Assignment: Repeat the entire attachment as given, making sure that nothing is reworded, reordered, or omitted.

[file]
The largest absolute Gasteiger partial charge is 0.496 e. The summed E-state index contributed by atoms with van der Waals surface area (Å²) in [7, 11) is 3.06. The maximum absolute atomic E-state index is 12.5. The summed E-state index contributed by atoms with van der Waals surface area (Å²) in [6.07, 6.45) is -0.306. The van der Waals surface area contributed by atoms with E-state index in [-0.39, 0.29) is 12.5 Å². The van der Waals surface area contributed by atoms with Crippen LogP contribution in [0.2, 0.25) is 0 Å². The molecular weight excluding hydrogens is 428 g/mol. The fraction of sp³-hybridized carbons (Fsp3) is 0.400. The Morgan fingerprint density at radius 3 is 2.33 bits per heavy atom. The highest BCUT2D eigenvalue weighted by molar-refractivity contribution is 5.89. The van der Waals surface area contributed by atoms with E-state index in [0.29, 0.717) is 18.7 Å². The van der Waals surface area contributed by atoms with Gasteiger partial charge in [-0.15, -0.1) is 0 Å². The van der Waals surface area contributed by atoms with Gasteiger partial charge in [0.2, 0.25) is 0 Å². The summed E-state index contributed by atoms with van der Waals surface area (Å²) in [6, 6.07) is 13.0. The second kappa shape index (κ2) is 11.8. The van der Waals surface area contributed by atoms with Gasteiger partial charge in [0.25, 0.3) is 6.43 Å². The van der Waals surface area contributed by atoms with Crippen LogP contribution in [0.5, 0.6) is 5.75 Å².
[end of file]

The largest absolute Gasteiger partial charge is 0.496 e. The summed E-state index contributed by atoms with van der Waals surface area (Å²) in [7, 11) is 3.06. The maximum absolute atomic E-state index is 12.5. The summed E-state index contributed by atoms with van der Waals surface area (Å²) in [6.07, 6.45) is -0.306. The van der Waals surface area contributed by atoms with E-state index in [-0.39, 0.29) is 12.5 Å². The van der Waals surface area contributed by atoms with Crippen LogP contribution in [0.2, 0.25) is 0 Å². The molecular weight excluding hydrogens is 428 g/mol. The fraction of sp³-hybridized carbons (Fsp3) is 0.400. The Morgan fingerprint density at radius 3 is 2.33 bits per heavy atom. The highest BCUT2D eigenvalue weighted by molar-refractivity contribution is 5.89. The van der Waals surface area contributed by atoms with E-state index in [0.29, 0.717) is 18.7 Å². The van der Waals surface area contributed by atoms with Gasteiger partial charge in [-0.15, -0.1) is 0 Å². The van der Waals surface area contributed by atoms with Gasteiger partial charge in [0.2, 0.25) is 0 Å². The summed E-state index contributed by atoms with van der Waals surface area (Å²) in [6, 6.07) is 13.0. The second kappa shape index (κ2) is 11.8. The van der Waals surface area contributed by atoms with Gasteiger partial charge in [0.25, 0.3) is 6.43 Å². The van der Waals surface area contributed by atoms with Crippen LogP contribution in [0.5, 0.6) is 5.75 Å².